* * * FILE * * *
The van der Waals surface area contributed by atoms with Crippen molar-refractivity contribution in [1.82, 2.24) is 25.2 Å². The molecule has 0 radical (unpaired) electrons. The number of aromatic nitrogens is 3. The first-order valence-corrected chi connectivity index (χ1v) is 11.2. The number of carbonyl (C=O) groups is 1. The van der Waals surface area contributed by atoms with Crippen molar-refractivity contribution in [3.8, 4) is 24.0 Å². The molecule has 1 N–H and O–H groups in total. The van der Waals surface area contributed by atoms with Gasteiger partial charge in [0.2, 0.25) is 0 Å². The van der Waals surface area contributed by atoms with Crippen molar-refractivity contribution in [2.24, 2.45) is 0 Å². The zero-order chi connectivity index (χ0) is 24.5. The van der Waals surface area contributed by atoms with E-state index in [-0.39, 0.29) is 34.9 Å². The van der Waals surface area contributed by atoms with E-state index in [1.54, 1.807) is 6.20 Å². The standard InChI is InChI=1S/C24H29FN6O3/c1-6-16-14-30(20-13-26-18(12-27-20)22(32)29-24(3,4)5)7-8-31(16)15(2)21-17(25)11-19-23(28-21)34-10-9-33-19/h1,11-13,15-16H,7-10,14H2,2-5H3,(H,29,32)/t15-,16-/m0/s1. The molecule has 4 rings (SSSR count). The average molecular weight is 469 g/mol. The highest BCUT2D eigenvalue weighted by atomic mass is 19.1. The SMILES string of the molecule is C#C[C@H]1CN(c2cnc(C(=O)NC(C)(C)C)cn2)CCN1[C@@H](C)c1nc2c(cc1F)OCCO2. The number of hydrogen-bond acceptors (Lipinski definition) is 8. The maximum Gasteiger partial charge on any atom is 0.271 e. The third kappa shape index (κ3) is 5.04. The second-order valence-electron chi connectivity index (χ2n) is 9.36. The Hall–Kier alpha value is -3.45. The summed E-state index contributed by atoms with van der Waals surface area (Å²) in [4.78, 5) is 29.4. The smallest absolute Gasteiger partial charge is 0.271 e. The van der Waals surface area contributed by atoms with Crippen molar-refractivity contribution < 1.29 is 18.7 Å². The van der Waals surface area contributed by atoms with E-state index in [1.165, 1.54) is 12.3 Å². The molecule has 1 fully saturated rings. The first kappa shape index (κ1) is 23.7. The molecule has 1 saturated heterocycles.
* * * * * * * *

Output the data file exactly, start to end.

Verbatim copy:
The van der Waals surface area contributed by atoms with Crippen molar-refractivity contribution in [1.82, 2.24) is 25.2 Å². The molecule has 0 radical (unpaired) electrons. The number of aromatic nitrogens is 3. The first-order valence-corrected chi connectivity index (χ1v) is 11.2. The number of carbonyl (C=O) groups is 1. The van der Waals surface area contributed by atoms with Crippen molar-refractivity contribution in [3.8, 4) is 24.0 Å². The molecule has 1 N–H and O–H groups in total. The van der Waals surface area contributed by atoms with Gasteiger partial charge in [0.2, 0.25) is 0 Å². The van der Waals surface area contributed by atoms with Crippen molar-refractivity contribution in [2.24, 2.45) is 0 Å². The zero-order chi connectivity index (χ0) is 24.5. The van der Waals surface area contributed by atoms with E-state index in [-0.39, 0.29) is 34.9 Å². The van der Waals surface area contributed by atoms with E-state index in [1.54, 1.807) is 6.20 Å². The standard InChI is InChI=1S/C24H29FN6O3/c1-6-16-14-30(20-13-26-18(12-27-20)22(32)29-24(3,4)5)7-8-31(16)15(2)21-17(25)11-19-23(28-21)34-10-9-33-19/h1,11-13,15-16H,7-10,14H2,2-5H3,(H,29,32)/t15-,16-/m0/s1. The molecule has 4 rings (SSSR count). The average molecular weight is 469 g/mol. The highest BCUT2D eigenvalue weighted by atomic mass is 19.1. The SMILES string of the molecule is C#C[C@H]1CN(c2cnc(C(=O)NC(C)(C)C)cn2)CCN1[C@@H](C)c1nc2c(cc1F)OCCO2. The number of hydrogen-bond acceptors (Lipinski definition) is 8. The maximum Gasteiger partial charge on any atom is 0.271 e. The third kappa shape index (κ3) is 5.04. The second-order valence-electron chi connectivity index (χ2n) is 9.36. The Hall–Kier alpha value is -3.45. The summed E-state index contributed by atoms with van der Waals surface area (Å²) in [4.78, 5) is 29.4. The smallest absolute Gasteiger partial charge is 0.271 e. The van der Waals surface area contributed by atoms with Crippen molar-refractivity contribution < 1.29 is 18.7 Å². The van der Waals surface area contributed by atoms with E-state index in [1.165, 1.54) is 12.3 Å². The molecule has 1 fully saturated rings. The first kappa shape index (κ1) is 23.7. The molecule has 1 saturated heterocycles.